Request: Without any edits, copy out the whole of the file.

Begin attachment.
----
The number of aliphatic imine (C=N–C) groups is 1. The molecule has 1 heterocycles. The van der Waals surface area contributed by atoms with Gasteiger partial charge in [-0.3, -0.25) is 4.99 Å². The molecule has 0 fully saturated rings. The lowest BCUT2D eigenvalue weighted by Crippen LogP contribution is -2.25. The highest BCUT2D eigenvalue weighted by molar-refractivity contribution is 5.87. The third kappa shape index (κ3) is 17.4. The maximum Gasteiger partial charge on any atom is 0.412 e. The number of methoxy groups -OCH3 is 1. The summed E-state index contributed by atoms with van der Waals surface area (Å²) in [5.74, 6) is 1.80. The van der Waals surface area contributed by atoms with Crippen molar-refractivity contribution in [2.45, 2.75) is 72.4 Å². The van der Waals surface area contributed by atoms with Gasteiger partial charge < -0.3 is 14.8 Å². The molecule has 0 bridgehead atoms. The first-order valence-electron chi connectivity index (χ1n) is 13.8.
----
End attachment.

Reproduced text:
The number of aliphatic imine (C=N–C) groups is 1. The molecule has 1 heterocycles. The van der Waals surface area contributed by atoms with Gasteiger partial charge in [-0.3, -0.25) is 4.99 Å². The molecule has 0 fully saturated rings. The lowest BCUT2D eigenvalue weighted by Crippen LogP contribution is -2.25. The highest BCUT2D eigenvalue weighted by molar-refractivity contribution is 5.87. The third kappa shape index (κ3) is 17.4. The maximum Gasteiger partial charge on any atom is 0.412 e. The number of methoxy groups -OCH3 is 1. The summed E-state index contributed by atoms with van der Waals surface area (Å²) in [5.74, 6) is 1.80. The van der Waals surface area contributed by atoms with Crippen molar-refractivity contribution in [2.45, 2.75) is 72.4 Å². The van der Waals surface area contributed by atoms with Gasteiger partial charge < -0.3 is 14.8 Å². The molecule has 0 bridgehead atoms. The first-order valence-electron chi connectivity index (χ1n) is 13.8.